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03/19/2016
By: Kathryn P.
Coral Sands Animal Hospital
Awesome! Dr. Grant at Coral Sands is the best. I have been frequenting his office for as long as he has been there, 20 plus years. I moved to South Georgia about 5 years ago and I still drive 5 hours back to the Atlanta area to take my pets to this clinic. I recently had an emergency situation and as usual Dr. Grant had my back. In the 25 years that I raised and showed dogs I have never found another Veterinarian that respected my knowledge and judgement about my pets the way Dr. Grant does, and I appreciate that. Thanks for everything Dr. Grant and the staff at Coral Sands Animal Hospital.
10/14/2015
By: Betsy B.
The Village Vets of Decatur
two weeks ago we had to rush our 10 year old great pyrenees/lab to Village Vets. It was a traumatic 2.5 days but the staff were very compassionate and communicative during this process. Our dog did not pull but they pulled out all the stops to help her. They have followed up with us since and we appreciate the care during this time. I would recommend Village Vets for emergency and normal clinical animal care.
10/17/2015
By: Chris M.
The Village Vets of Decatur
They have provided good care for my dog over the years. I've always been able to get a same- or next-day appointment when an urgent need pops up. Can be pricey, but it's usually been worth it.
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02/05/2016
By: Susan L.
Church Street Animal Hospital PC
Rhett loves the Doctors and Staff at Church Street Animal Hospital. My last dog, Samantha, was also a patient of Church Street Animal Hospital. We have boarded the dogs there as well.
03/23/2016
By: whitneybiancah
The Village Vets of Decatur
Fallon And Nicole helped me with my puppy, she was scared but quickly warmed up to these two ladies, they were gently professional and kind, they made our experience amazing!
02/23/2016
By: Lisa W.
Lavista Animal Hospital
We have used Lavista Animal Hospital for at least 10 years. It is very reasonably priced. The administrative staff is very kind. The doctors are great too.
10/14/2015
By: Brian M.
The Village Vets of Decatur
We love Dr Stacy, but overall it's a busy clinic and the staff has a take it or leave it attitude.
01/30/2013
By: starlenemk
Coral Sands Animal Hospital
I love this vet ..Dr Grant always takes care of my 3 dogs ..Behr,Woof and Shadow ...
Tips & Advices
Most 24-hour clinics do not allow owners to stay with their pets overnight. However, many do have specific visiting hours or will let owners see their pets at any point during the day. In addition, owners can call most clinics at any time for an update on their pet's well being.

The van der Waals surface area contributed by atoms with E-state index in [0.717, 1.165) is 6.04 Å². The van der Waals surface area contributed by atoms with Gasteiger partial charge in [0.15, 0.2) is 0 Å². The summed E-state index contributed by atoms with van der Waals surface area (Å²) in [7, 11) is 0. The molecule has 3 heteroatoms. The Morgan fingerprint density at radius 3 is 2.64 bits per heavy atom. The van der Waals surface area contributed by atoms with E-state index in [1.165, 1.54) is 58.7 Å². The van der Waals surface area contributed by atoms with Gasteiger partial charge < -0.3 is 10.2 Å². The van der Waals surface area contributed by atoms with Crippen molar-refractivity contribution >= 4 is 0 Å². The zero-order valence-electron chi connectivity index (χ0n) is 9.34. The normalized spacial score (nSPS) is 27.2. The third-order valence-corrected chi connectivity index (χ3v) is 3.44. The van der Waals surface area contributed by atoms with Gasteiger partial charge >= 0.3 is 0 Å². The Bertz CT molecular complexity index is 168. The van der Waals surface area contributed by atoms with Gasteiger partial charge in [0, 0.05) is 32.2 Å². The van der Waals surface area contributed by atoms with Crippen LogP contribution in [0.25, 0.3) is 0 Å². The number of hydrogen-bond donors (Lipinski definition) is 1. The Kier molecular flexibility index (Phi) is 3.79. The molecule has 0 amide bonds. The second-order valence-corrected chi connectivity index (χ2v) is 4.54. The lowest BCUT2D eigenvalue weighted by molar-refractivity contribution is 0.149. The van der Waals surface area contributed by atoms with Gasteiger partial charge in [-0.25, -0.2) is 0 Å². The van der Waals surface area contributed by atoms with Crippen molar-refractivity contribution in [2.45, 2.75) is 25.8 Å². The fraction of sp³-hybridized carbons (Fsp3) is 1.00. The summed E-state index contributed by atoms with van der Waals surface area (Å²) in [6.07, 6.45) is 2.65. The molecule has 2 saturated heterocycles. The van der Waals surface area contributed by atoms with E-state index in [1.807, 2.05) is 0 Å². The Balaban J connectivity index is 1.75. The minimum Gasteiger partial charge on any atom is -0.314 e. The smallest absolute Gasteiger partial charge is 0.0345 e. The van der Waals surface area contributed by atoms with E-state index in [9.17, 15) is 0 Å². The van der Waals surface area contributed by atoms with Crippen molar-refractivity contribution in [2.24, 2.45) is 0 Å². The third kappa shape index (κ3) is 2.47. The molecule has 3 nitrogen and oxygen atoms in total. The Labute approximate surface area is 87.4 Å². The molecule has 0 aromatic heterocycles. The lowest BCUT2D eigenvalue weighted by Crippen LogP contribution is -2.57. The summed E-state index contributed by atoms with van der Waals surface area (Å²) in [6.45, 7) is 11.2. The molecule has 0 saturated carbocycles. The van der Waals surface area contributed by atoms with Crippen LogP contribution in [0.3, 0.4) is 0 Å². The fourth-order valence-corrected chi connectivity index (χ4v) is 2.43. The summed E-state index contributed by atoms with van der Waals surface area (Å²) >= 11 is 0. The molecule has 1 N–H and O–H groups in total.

• Important phone numbers, especially those of the the veterinary clinic, the animal hospital or emergency clinic, and the poison control center
  • A book detailing pet first-aid steps
  • Copy of medical records
  • Nylon leash
  • Muzzle (only use if pet is not vomiting and has no difficulty breathing)
  • Absorbent gauze
  • Nonlatex disposable gloves
  • Scissors
  • Tweezers
  • Nail clippers
  • Digital thermometer
  • Sterile saline solution
  • Hydrogen peroxide (to induce vomiting only at the recommendation of a veterinarian
  • Milk of magnesia (to absorb poison only at the recommendation of a veterinarian)
Find a 24-hour animal hospital that provides emergency services within your area. Keep the facility's contact information in a place that's easy to locate, such as the refrigerator, address book, or smartphone. Most veterinary clinics operate on standard business hours and are not equipped to handle emergencies.
Veterinary clinics operate on a smaller scale than animal hospitals. The latter are more likely open 24 hours and provide emergency services. The former generally operate on typical office hours and only perform wellness exams and minor surgeries. Veterinary clinics also do not generally perform laboratory tests on site.
The specifics vary depending on the type of visit. For a wellness exam, bring:
  • Medical records
  • The type or brand of food the pet eats
  • Medication (including flea, tick, and heartworm medication).
If the animal needs medical treatment, the following may be helpful depending on the situation:
  • Fresh stool sample
  • Vomit sample
  • Video of the pet engaging in abnormal behavior
  • Substance the pet may have ingested

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